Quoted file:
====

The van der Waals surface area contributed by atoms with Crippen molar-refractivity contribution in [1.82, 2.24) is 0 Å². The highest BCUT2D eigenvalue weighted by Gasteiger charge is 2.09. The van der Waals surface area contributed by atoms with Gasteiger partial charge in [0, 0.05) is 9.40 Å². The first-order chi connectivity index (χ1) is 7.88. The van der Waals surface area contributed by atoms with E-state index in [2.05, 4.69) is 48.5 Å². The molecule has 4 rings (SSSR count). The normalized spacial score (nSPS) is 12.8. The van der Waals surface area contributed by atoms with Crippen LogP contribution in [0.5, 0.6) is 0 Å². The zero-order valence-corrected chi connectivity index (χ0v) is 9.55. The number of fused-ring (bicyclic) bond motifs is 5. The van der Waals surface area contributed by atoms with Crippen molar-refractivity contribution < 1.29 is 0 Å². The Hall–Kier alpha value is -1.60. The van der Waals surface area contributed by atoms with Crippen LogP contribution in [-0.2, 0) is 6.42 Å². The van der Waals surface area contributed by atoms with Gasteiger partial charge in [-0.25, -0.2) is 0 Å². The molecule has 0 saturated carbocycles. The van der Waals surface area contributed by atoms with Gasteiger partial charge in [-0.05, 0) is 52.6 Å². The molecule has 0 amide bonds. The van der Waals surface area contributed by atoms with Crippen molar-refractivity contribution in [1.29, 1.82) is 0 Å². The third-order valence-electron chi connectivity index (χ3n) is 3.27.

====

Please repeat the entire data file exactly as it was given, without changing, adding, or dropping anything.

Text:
The van der Waals surface area contributed by atoms with Crippen molar-refractivity contribution in [1.82, 2.24) is 0 Å². The highest BCUT2D eigenvalue weighted by Gasteiger charge is 2.09. The van der Waals surface area contributed by atoms with Gasteiger partial charge in [0, 0.05) is 9.40 Å². The first-order chi connectivity index (χ1) is 7.88. The van der Waals surface area contributed by atoms with E-state index in [2.05, 4.69) is 48.5 Å². The molecule has 4 rings (SSSR count). The normalized spacial score (nSPS) is 12.8. The van der Waals surface area contributed by atoms with Crippen LogP contribution in [0.5, 0.6) is 0 Å². The zero-order valence-corrected chi connectivity index (χ0v) is 9.55. The number of fused-ring (bicyclic) bond motifs is 5. The van der Waals surface area contributed by atoms with Crippen molar-refractivity contribution < 1.29 is 0 Å². The Hall–Kier alpha value is -1.60. The van der Waals surface area contributed by atoms with Crippen LogP contribution in [-0.2, 0) is 6.42 Å². The van der Waals surface area contributed by atoms with Gasteiger partial charge in [-0.25, -0.2) is 0 Å². The molecule has 0 saturated carbocycles. The van der Waals surface area contributed by atoms with Gasteiger partial charge in [-0.05, 0) is 52.6 Å². The molecule has 0 amide bonds. The van der Waals surface area contributed by atoms with Crippen molar-refractivity contribution in [1.29, 1.82) is 0 Å². The third-order valence-electron chi connectivity index (χ3n) is 3.27.